I recently met a young woman at the farmers market who was inquiring about taking one of my yoga classes. After a few minutes of discussing the many varieties of yoga, she told me she was hesitant to try it for the first time because she was convinced that with the rising popularity of yoga, everyone by now must already be so advanced.
Not wanting to feel like a total beginner in a sea of what she thought would be only svelte and lithe yogis, she voiced her discouragement.
It is not uncommon for people to feel like they’ve lost their chance to try yoga for the first time because they are under the false impression that they will be too far behind compared with the masses who have been practicing for several years. While years of practice may yield impressive poses, yoga is really meant to inspire happiness.
The following are three fear-busting truths that beginner yoga aspirants should read, believe, and share with other soon-to-be yogis to alleviate anxiety or doubt about trying yoga for the first time.
1. All poses can be modified to suit the needs of the individual.
Contrary to what you might think, every single yoga pose has a range that can and will accommodate all levels. Minor adjustments per pose make it possible for everyone to be included in the practice. You will be gaining the same benefits as the super-limber person next to you, even if you need to use a block, strap or a bolster for a little help.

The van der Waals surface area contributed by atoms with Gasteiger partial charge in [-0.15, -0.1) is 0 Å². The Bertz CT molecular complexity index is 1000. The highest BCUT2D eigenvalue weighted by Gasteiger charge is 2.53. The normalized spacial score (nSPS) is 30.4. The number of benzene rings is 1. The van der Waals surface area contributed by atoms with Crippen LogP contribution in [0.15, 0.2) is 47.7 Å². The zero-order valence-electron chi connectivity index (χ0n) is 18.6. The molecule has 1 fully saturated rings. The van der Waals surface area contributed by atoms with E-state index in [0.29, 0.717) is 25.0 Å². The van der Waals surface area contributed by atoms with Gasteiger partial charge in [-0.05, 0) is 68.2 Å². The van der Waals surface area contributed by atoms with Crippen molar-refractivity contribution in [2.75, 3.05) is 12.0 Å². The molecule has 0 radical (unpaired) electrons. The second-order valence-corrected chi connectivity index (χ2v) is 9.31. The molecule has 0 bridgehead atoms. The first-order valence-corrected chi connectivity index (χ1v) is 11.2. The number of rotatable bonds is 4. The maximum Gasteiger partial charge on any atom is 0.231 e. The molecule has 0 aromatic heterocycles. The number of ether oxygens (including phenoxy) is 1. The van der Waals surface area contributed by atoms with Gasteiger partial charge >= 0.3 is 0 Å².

2. Lifetime experiences will add to your proficiency on the yoga mat.
Never underestimate your prior experiences, even if you think they have nothing to do with yoga. You may have played sports in high school, have an active hobby, or love to sit and read poetry or philosophy. These are all examples of unique life experiences that only you can bring to your yoga practice. Please do not doubt yourself. Everything you do and have done contributes to your time on the mat.
3. Yoga skills are not defined by the ability to do advanced poses.
When you begin your practice you will likely intend do your best. It is important to remember, however, that there are no benchmarks you must meet unless you set them yourself. Your teacher, or anyone else in class, will not judge you if you take a breather and skip a pose, because your own success at yoga is not defined by your ability to perform the perfect downward dog or some other wildly-advanced version of it.
You have everything you need to practice yoga. Trade in your fear and doubt for inspiration, and experience the health benefits a little time on the mat can give you.
June 22nd, 2012